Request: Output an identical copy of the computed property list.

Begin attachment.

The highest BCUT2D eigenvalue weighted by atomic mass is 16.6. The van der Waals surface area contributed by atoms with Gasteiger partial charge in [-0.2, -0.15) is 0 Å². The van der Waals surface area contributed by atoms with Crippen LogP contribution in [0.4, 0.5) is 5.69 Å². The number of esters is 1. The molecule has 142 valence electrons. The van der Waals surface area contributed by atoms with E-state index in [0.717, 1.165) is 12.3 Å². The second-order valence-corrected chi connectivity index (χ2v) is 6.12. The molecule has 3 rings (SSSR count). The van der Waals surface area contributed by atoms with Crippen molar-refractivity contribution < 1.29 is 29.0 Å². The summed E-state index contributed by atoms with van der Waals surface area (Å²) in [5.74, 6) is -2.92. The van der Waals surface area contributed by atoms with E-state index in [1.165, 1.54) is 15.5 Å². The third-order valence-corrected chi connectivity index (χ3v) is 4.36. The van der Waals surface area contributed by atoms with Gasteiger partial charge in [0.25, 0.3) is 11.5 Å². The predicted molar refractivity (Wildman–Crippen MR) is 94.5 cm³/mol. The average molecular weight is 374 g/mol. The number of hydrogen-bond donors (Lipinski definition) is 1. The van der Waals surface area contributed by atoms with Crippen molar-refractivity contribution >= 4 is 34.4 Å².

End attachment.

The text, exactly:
The highest BCUT2D eigenvalue weighted by atomic mass is 16.6. The van der Waals surface area contributed by atoms with Gasteiger partial charge in [-0.2, -0.15) is 0 Å². The van der Waals surface area contributed by atoms with Crippen LogP contribution in [0.4, 0.5) is 5.69 Å². The number of esters is 1. The molecule has 142 valence electrons. The van der Waals surface area contributed by atoms with E-state index in [0.717, 1.165) is 12.3 Å². The second-order valence-corrected chi connectivity index (χ2v) is 6.12. The molecule has 3 rings (SSSR count). The van der Waals surface area contributed by atoms with Crippen molar-refractivity contribution < 1.29 is 29.0 Å². The summed E-state index contributed by atoms with van der Waals surface area (Å²) in [5.74, 6) is -2.92. The van der Waals surface area contributed by atoms with E-state index in [1.165, 1.54) is 15.5 Å². The third-order valence-corrected chi connectivity index (χ3v) is 4.36. The van der Waals surface area contributed by atoms with Gasteiger partial charge in [0.25, 0.3) is 11.5 Å². The predicted molar refractivity (Wildman–Crippen MR) is 94.5 cm³/mol. The average molecular weight is 374 g/mol. The number of hydrogen-bond donors (Lipinski definition) is 1. The van der Waals surface area contributed by atoms with Crippen molar-refractivity contribution >= 4 is 34.4 Å².